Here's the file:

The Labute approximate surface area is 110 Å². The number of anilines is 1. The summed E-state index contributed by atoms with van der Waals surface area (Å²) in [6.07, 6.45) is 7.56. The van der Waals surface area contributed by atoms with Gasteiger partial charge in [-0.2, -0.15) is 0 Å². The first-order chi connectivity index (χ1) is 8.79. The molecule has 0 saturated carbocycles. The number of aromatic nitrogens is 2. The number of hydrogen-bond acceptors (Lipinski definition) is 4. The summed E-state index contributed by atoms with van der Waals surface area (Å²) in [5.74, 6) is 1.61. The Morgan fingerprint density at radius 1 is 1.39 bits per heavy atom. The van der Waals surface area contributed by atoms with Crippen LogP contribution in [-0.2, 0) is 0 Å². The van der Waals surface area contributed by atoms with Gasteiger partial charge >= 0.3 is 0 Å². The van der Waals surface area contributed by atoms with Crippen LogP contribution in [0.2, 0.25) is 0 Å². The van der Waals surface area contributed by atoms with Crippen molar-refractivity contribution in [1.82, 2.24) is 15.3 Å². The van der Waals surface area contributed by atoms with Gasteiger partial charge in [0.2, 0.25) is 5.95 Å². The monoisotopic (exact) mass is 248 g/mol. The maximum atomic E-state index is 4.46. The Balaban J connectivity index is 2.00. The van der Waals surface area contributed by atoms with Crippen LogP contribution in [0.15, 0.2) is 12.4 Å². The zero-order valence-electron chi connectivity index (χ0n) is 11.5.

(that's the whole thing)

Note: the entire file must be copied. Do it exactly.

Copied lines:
The Labute approximate surface area is 110 Å². The number of anilines is 1. The summed E-state index contributed by atoms with van der Waals surface area (Å²) in [6.07, 6.45) is 7.56. The van der Waals surface area contributed by atoms with Gasteiger partial charge in [-0.2, -0.15) is 0 Å². The first-order chi connectivity index (χ1) is 8.79. The molecule has 0 saturated carbocycles. The number of aromatic nitrogens is 2. The number of hydrogen-bond acceptors (Lipinski definition) is 4. The summed E-state index contributed by atoms with van der Waals surface area (Å²) in [5.74, 6) is 1.61. The Morgan fingerprint density at radius 1 is 1.39 bits per heavy atom. The van der Waals surface area contributed by atoms with Crippen LogP contribution in [-0.2, 0) is 0 Å². The van der Waals surface area contributed by atoms with Gasteiger partial charge >= 0.3 is 0 Å². The van der Waals surface area contributed by atoms with Crippen LogP contribution in [0.2, 0.25) is 0 Å². The van der Waals surface area contributed by atoms with Crippen molar-refractivity contribution in [1.82, 2.24) is 15.3 Å². The van der Waals surface area contributed by atoms with Gasteiger partial charge in [0.2, 0.25) is 5.95 Å². The monoisotopic (exact) mass is 248 g/mol. The maximum atomic E-state index is 4.46. The Balaban J connectivity index is 2.00. The van der Waals surface area contributed by atoms with Crippen LogP contribution in [0.15, 0.2) is 12.4 Å². The zero-order valence-electron chi connectivity index (χ0n) is 11.5.